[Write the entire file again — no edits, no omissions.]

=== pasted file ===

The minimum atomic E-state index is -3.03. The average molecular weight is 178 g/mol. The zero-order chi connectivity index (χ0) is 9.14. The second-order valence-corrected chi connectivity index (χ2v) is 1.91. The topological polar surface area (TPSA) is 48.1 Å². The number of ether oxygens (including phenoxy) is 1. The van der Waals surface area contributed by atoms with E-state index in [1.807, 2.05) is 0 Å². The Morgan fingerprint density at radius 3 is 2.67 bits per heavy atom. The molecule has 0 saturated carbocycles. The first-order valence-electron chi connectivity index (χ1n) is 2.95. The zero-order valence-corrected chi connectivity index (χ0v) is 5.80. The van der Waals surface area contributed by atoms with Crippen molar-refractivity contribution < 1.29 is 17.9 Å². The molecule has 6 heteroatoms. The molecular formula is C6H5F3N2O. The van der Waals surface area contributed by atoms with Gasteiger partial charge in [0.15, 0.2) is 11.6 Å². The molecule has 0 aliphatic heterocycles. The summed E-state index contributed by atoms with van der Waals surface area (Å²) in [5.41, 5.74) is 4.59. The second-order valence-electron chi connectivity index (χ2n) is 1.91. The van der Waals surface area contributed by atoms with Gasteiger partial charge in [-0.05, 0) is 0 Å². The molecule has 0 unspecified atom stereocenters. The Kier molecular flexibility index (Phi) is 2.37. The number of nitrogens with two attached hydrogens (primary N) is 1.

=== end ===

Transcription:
The minimum atomic E-state index is -3.03. The average molecular weight is 178 g/mol. The zero-order chi connectivity index (χ0) is 9.14. The second-order valence-corrected chi connectivity index (χ2v) is 1.91. The topological polar surface area (TPSA) is 48.1 Å². The number of ether oxygens (including phenoxy) is 1. The van der Waals surface area contributed by atoms with E-state index in [1.807, 2.05) is 0 Å². The Morgan fingerprint density at radius 3 is 2.67 bits per heavy atom. The molecule has 0 saturated carbocycles. The first-order valence-electron chi connectivity index (χ1n) is 2.95. The zero-order valence-corrected chi connectivity index (χ0v) is 5.80. The van der Waals surface area contributed by atoms with Crippen molar-refractivity contribution < 1.29 is 17.9 Å². The molecule has 6 heteroatoms. The molecular formula is C6H5F3N2O. The van der Waals surface area contributed by atoms with Gasteiger partial charge in [0.15, 0.2) is 11.6 Å². The molecule has 0 aliphatic heterocycles. The summed E-state index contributed by atoms with van der Waals surface area (Å²) in [5.41, 5.74) is 4.59. The second-order valence-electron chi connectivity index (χ2n) is 1.91. The van der Waals surface area contributed by atoms with Gasteiger partial charge in [-0.05, 0) is 0 Å². The molecule has 0 unspecified atom stereocenters. The Kier molecular flexibility index (Phi) is 2.37. The number of nitrogens with two attached hydrogens (primary N) is 1.